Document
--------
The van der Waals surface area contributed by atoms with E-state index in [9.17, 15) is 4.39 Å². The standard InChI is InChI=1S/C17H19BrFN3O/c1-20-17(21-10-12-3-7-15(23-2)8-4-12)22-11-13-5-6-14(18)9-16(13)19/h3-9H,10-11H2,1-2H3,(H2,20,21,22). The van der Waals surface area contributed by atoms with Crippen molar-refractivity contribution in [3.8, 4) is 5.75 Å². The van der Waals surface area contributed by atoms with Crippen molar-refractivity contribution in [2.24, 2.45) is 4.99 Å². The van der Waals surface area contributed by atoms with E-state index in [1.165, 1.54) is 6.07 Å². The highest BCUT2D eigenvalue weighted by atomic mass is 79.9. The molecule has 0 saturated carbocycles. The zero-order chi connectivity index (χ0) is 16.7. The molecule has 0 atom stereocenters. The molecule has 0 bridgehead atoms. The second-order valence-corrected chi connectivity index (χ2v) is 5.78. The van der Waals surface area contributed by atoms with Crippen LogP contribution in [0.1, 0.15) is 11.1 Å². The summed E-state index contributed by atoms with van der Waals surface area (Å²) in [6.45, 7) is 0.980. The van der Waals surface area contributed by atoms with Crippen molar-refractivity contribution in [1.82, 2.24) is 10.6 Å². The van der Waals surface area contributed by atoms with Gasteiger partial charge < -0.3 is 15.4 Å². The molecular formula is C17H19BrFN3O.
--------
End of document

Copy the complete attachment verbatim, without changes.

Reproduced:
The van der Waals surface area contributed by atoms with E-state index in [9.17, 15) is 4.39 Å². The standard InChI is InChI=1S/C17H19BrFN3O/c1-20-17(21-10-12-3-7-15(23-2)8-4-12)22-11-13-5-6-14(18)9-16(13)19/h3-9H,10-11H2,1-2H3,(H2,20,21,22). The van der Waals surface area contributed by atoms with Crippen molar-refractivity contribution in [3.8, 4) is 5.75 Å². The van der Waals surface area contributed by atoms with Crippen molar-refractivity contribution in [2.24, 2.45) is 4.99 Å². The van der Waals surface area contributed by atoms with E-state index in [1.165, 1.54) is 6.07 Å². The highest BCUT2D eigenvalue weighted by atomic mass is 79.9. The molecule has 0 saturated carbocycles. The zero-order chi connectivity index (χ0) is 16.7. The molecule has 0 atom stereocenters. The molecule has 0 bridgehead atoms. The second-order valence-corrected chi connectivity index (χ2v) is 5.78. The van der Waals surface area contributed by atoms with Crippen LogP contribution in [0.1, 0.15) is 11.1 Å². The summed E-state index contributed by atoms with van der Waals surface area (Å²) in [6.45, 7) is 0.980. The van der Waals surface area contributed by atoms with Crippen molar-refractivity contribution in [1.82, 2.24) is 10.6 Å². The van der Waals surface area contributed by atoms with Gasteiger partial charge < -0.3 is 15.4 Å². The molecular formula is C17H19BrFN3O.